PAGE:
Catch and Dispatcher.BeginInvoke



  • Multithreading is complicated. It gets even worse when it comes to exceptions. Even a try-catch may fail, like in this gem:

        private void ThreadExecuteUpdate()
        {
            try
            {
                Application.Current?.Dispatcher?.BeginInvoke(new Action(() =>
                {
                    // some code without try-catch
                }));
            }
            catch
            {
            }
        }
    

    Note that the catch is meant to catch everything - and swallow it without any mention anywhere, even no log entry. But that BeginInvoke does make it useless.

    Just add a line like throw new Exception("BLAH!"); into the body of the Action and the application crashes. Well, not understanding what he's doing, that guy also failed to do such a simple test.



  • @berniethebernie said in Catch and Dispatcher.BeginInvoke:

    But that BeginInvoke does make it useless.

    What is this? C#? Can anyone explain why BeginInvoke makes it useless?



  • @boomzilla C#. BeginInvoke takes a function pointer (or anonymous function wrapped in an Action like in this case) and queues it for execution on the application's main dispatch thread.



  • @mott555 And that's...bad? Sorry, I have no idea what a "main dispatch thread" is (I mean...I could guess). I should probably just lie back and think of Oracle or something.


  • Impossible Mission - B

    @boomzilla ELI5 version: It sends a function to the UI thread to execute there.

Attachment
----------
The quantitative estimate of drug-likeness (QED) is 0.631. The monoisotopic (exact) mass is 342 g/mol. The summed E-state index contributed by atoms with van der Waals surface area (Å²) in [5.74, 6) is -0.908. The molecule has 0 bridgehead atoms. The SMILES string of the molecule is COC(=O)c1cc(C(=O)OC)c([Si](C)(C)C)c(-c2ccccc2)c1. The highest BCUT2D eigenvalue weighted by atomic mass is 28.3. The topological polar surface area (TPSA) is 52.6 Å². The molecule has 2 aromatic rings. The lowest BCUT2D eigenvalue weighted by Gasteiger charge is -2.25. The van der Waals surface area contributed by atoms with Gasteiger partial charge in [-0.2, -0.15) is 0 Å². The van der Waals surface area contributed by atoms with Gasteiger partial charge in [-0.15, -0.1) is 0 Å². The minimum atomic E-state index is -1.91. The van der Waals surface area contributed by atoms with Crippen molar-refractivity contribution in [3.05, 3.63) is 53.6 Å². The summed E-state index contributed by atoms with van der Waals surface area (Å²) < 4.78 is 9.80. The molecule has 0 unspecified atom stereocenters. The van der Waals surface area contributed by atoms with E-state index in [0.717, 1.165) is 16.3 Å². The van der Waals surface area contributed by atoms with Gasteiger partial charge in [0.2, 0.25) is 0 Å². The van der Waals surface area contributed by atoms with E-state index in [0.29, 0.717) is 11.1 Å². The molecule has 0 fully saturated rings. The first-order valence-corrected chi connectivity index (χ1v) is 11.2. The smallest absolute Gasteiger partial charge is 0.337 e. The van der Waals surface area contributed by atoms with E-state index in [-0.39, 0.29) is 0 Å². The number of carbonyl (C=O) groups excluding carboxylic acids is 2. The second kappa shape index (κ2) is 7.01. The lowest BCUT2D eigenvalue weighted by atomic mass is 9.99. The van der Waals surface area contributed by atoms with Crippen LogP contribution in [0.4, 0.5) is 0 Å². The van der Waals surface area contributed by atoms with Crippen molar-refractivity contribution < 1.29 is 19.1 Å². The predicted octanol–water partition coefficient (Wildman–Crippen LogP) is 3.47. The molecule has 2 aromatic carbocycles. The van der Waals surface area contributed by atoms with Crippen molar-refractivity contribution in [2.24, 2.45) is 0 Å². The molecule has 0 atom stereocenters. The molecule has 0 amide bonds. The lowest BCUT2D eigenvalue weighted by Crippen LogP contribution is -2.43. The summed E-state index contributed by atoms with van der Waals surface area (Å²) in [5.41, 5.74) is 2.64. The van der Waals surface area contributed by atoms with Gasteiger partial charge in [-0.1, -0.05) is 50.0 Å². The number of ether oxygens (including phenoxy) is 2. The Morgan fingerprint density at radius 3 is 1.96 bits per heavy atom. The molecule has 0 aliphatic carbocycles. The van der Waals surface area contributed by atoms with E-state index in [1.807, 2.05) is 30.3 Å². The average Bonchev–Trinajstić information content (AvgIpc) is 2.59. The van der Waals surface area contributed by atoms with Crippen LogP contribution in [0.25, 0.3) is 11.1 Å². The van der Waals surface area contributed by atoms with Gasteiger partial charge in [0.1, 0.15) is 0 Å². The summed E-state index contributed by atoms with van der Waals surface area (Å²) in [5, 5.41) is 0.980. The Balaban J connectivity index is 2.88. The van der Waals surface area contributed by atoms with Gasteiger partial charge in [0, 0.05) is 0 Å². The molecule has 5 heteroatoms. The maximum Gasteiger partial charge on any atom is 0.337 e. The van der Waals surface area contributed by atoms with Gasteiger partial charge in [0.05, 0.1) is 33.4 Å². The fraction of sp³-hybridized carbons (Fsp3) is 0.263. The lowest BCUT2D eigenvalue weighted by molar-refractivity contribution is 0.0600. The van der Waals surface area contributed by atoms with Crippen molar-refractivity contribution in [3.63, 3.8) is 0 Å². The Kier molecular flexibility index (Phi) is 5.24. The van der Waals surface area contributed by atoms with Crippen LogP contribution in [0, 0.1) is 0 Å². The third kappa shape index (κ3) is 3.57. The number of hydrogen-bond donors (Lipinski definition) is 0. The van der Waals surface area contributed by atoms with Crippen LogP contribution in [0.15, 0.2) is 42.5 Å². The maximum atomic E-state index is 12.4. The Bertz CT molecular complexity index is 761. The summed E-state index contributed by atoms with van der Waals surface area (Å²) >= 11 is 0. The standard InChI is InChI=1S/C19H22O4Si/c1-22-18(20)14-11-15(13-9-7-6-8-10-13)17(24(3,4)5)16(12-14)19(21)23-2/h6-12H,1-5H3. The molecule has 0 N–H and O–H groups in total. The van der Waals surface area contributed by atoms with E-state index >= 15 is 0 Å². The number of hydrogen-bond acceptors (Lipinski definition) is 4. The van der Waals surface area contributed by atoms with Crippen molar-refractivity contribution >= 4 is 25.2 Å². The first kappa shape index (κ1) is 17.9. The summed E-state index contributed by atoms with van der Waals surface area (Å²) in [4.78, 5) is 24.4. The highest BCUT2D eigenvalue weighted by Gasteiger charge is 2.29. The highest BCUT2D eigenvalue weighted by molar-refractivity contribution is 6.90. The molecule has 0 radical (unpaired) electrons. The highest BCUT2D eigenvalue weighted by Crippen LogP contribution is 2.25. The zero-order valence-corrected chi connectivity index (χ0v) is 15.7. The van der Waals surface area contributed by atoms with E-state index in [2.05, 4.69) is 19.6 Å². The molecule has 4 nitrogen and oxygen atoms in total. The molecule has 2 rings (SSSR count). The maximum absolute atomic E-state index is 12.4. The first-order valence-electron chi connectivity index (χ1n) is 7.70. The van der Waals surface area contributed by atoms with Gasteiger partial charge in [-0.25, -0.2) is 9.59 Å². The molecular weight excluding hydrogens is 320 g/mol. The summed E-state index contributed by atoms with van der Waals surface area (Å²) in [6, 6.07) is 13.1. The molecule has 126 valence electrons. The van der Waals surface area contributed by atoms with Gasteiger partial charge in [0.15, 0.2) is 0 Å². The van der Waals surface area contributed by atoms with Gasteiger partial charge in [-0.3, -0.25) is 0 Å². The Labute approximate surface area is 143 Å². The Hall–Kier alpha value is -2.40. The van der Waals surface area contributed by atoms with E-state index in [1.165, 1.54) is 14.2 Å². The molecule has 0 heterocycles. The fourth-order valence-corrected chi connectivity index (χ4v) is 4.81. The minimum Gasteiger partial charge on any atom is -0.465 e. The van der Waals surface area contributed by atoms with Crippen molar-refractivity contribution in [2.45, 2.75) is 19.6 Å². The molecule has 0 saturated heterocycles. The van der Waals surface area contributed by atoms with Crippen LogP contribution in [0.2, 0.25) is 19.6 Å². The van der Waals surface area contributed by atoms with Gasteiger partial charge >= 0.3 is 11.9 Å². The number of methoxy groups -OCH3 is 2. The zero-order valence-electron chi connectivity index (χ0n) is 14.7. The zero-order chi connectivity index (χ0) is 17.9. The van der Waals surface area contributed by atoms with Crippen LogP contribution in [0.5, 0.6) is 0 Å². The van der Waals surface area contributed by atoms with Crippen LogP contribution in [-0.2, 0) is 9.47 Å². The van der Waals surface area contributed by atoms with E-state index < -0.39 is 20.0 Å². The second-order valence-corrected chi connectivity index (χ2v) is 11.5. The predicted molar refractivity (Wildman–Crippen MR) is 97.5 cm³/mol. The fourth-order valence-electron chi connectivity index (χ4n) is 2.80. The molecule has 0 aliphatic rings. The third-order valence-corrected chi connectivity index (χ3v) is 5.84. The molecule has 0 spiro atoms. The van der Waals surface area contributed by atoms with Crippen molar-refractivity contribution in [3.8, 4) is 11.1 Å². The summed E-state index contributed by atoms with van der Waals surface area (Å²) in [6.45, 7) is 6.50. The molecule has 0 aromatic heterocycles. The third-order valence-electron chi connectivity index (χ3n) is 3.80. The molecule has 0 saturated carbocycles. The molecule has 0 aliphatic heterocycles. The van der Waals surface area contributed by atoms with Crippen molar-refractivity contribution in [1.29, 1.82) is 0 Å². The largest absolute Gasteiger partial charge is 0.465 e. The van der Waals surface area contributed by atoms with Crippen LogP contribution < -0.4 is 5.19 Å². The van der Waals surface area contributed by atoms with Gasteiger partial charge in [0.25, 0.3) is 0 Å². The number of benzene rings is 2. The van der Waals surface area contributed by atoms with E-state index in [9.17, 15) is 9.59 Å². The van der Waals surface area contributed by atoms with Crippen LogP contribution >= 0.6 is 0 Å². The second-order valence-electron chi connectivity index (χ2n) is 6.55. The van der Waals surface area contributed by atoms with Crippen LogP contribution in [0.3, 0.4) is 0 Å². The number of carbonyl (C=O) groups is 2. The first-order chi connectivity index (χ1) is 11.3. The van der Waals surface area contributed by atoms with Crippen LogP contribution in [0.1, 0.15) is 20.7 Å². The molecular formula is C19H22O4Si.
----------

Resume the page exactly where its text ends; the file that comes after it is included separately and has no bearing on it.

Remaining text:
• @masonwheeler Isn't it the other way around, that it sends it somewhere else to free up the UI thread?



  • @boomzilla It's bad because whoever wrote it tried to put in in a try...catch and completely failed because you can't catch an exception from a function that is being executed at some other time and maybe even on another thread.

    EDIT: Main dispatch thread is the UI thread. Whatever thread is doing the whole Win32 message pump thing.


  • Impossible Mission - B

    @hungrier said in Catch and Dispatcher.BeginInvoke:

    @masonwheeler Isn't it the other way around, that it sends it somewhere else to free up the UI thread?

    No. That's Task.Run. An Invoke is useful for reporting back to the UI. For example, if you're performing a long-running task in a background thread, to keep from blocking the main thread, and you want to update a progress bar (which has thread affinity with the UI thread) you would do that with an Invoke.


  • kills Dumbledore

    @boomzilla said in Catch and Dispatcher.BeginInvoke:

    And that's...bad? Sorry, I have no idea what a "main dispatch thread" is

    The BeginInvoke returns immediately with no error, as it successfully queued the action. Any exception thrown within the action needs to be caught in the action as it's in its own callstack



  • @hungrier said in Catch and Dispatcher.BeginInvoke:

    @masonwheeler Isn't it the other way around, that it sends it somewhere else to free up the UI thread?

    No, you're thinking of the Tasks library. This code is old .Net 1.x/2.x stuff.

    BeginInvoke says "sit on this function call until UI thread does it's normal Windows messagepump stuff at some point in the near future, and run it then".

    You can't catch exceptions that way, because you're just queuing up the function to run, you're not actually running that function at that time. So the catch will never catch anything, and actual exceptions thrown by the function will be uncaught.

    EDIT: I guess like 3 people explained it at the same time, but whatever.

    EDIT EDIT: I should also mention, I can't speak for WPF, but if you're writing WinForms code and even touching BeginInvoke you're probably doing something wrong. You should be using the BackgroundWorker class which abstracts most of this shit away.


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